Through COAG, the Commonwealth and the States are implementing an ambitious reform agenda, focusing on the areas of health and ageing, education, skills and workforce development, housing, disability services, climate change and water, infrastructure, business regulation and competition, and Indigenous reform.

The COAG reform agenda represents the most significant reform to service delivery by the Commonwealth and state governments, and Australia's federal financial relations, in decades. The reform agenda aims to boost productivity, workforce participation and geographic mobility. It also aims to support the wider objectives of better services for the community, addressing social inclusion, closing the gap on Indigenous disadvantage, and environmental sustainability.

COAG funding

Central to the reforms is a funding package that will provide an additional $7.1 billion through new National SPP funding to the States, and an additional $8.1 billion through new National Partnership payments. Under the new framework the number of payments for specific purposes made by the Commonwealth has been reduced, while increasing the overall quantum of payments. The package includes five new National SPPs with total additional funding over the five years from 2008‑09 of:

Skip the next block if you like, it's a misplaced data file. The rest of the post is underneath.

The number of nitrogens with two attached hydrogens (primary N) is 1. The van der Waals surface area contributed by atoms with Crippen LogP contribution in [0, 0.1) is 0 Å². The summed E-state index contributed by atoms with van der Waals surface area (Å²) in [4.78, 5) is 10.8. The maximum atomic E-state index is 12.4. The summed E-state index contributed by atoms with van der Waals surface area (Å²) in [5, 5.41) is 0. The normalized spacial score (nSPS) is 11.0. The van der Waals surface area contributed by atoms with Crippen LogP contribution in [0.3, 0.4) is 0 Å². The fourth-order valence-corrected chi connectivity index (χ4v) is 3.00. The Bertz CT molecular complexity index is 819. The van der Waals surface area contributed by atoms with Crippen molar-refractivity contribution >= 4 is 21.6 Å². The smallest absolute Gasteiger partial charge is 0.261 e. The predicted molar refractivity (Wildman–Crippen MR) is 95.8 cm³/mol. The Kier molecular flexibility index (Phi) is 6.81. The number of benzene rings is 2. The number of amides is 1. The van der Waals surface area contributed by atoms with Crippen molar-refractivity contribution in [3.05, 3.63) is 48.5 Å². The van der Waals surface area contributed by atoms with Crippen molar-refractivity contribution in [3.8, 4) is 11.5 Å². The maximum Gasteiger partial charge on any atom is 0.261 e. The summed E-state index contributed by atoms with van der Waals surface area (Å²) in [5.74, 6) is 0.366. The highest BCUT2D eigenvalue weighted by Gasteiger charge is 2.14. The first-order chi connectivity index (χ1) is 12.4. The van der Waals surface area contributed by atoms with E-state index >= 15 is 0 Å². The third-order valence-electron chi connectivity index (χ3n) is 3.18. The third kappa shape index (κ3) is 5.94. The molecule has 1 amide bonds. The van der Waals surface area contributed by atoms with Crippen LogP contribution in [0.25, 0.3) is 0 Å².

• $4,779 million in a National Healthcare SPP;
  • $1,048 million in a National Schools SPP;
  • $37 million in a National Skills and Workforce Development SPP;
  • $408 million in a National Disability Services SPP; and
  • $46 million in a National Affordable Housing SPP.

The package also includes the first of the National Partnership payments in respect of healthcare, the productivity agenda, skills and workforce development, affordable housing, Indigenous reform, and business regulation and competition.

COAG's policy objectives